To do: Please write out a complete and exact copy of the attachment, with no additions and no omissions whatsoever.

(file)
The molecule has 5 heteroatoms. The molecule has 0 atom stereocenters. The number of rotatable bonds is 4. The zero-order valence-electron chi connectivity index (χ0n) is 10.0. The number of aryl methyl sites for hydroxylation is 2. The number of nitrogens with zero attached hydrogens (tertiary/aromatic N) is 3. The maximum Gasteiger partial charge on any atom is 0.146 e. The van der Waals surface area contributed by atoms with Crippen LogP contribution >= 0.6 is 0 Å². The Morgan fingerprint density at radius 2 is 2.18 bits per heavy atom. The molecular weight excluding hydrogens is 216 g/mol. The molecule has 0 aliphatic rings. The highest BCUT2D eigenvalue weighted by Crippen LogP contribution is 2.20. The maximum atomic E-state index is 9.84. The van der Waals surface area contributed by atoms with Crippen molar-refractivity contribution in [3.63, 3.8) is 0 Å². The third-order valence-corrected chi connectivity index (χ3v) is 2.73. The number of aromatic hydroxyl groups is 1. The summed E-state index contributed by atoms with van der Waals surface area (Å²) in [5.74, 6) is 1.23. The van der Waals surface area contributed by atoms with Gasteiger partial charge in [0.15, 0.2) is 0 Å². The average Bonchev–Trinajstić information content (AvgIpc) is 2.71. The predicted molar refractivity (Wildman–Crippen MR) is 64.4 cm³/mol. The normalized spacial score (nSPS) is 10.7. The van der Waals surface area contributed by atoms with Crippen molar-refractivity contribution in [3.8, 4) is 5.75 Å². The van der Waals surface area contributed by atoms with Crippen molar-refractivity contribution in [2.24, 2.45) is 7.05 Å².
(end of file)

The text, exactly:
The molecule has 5 heteroatoms. The molecule has 0 atom stereocenters. The number of rotatable bonds is 4. The zero-order valence-electron chi connectivity index (χ0n) is 10.0. The number of aryl methyl sites for hydroxylation is 2. The number of nitrogens with zero attached hydrogens (tertiary/aromatic N) is 3. The maximum Gasteiger partial charge on any atom is 0.146 e. The van der Waals surface area contributed by atoms with Crippen LogP contribution >= 0.6 is 0 Å². The Morgan fingerprint density at radius 2 is 2.18 bits per heavy atom. The molecular weight excluding hydrogens is 216 g/mol. The molecule has 0 aliphatic rings. The highest BCUT2D eigenvalue weighted by Crippen LogP contribution is 2.20. The maximum atomic E-state index is 9.84. The van der Waals surface area contributed by atoms with Crippen molar-refractivity contribution in [3.63, 3.8) is 0 Å². The third-order valence-corrected chi connectivity index (χ3v) is 2.73. The number of aromatic hydroxyl groups is 1. The summed E-state index contributed by atoms with van der Waals surface area (Å²) in [5.74, 6) is 1.23. The van der Waals surface area contributed by atoms with Gasteiger partial charge in [0.15, 0.2) is 0 Å². The average Bonchev–Trinajstić information content (AvgIpc) is 2.71. The predicted molar refractivity (Wildman–Crippen MR) is 64.4 cm³/mol. The normalized spacial score (nSPS) is 10.7. The van der Waals surface area contributed by atoms with Crippen molar-refractivity contribution in [3.8, 4) is 5.75 Å². The van der Waals surface area contributed by atoms with Crippen molar-refractivity contribution in [2.24, 2.45) is 7.05 Å².